Visualization (computer graphics) See also Information graphics Visualization or visualisation is any technique for creating images, diagrams, or animations to communicate a message. Visualization through visual imagery has been an effective way to communicate both abstract and concrete ideas since the dawn of man. Examples from history include cave paintings, Egyptian hieroglyphs, Greek geometry, and Leonardo da Vinci's revolutionary methods of technical drawing for engineering and scientific purposes. Visualization today has ever-expanding applications in science, education, engineering (e.g., product visualization), interactive multimedia, medicine, etc. Charles Minard's information graphic of Napoleon's march Computer graphics has from its beginning been used to study scientific problems. Apart from the distinction between interactive visualizations and animation, the most useful categorization is probably between abstract and model-based scientific visualizations.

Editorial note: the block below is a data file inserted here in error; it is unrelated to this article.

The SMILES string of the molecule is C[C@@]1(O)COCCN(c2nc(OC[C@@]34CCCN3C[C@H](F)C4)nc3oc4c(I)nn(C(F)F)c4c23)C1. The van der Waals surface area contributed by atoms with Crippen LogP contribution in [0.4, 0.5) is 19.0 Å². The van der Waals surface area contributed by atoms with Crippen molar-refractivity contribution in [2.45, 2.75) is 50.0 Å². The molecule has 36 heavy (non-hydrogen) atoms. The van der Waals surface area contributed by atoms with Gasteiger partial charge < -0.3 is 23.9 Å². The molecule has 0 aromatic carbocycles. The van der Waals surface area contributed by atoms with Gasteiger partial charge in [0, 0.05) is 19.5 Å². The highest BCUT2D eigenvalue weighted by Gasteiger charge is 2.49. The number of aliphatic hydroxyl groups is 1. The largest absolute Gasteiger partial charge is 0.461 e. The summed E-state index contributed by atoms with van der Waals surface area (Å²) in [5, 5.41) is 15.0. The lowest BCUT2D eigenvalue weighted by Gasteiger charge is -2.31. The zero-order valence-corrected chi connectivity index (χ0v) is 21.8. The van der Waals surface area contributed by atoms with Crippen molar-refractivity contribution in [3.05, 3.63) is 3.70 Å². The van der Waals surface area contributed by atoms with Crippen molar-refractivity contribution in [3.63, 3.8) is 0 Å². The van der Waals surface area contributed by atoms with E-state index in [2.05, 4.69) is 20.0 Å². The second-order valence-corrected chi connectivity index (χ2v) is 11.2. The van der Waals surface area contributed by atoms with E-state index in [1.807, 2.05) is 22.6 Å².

Using Webb's Depth of Knowledge to Increase Rigor The word "rigor" is hard to avoid today, and it provokes strong reactions from educators. Policymakers tout its importance. Publishers promote it as a feature of their materials. But some teachers share the view of Joanne Yatvin, past president of the National Council for Teachers of English. To them, rigor simply means more work, harder books, and longer school days. Calculating Cognitive Depth For classroom teachers, the more important question is one of practice: how do we create rich environments where all students learn at a high level? Level 1: Recall and Reproduction Tasks at this level require recall of facts or rote application of simple procedures. Level 2: Skills and Concepts At this level, a student must make some decisions about his or her approach. Level 3: Strategic Thinking At this level of complexity, students must use planning and evidence, and thinking is more abstract. Level 4: Extended Thinking Level 4 tasks require the most complex cognitive effort. Apply as Needed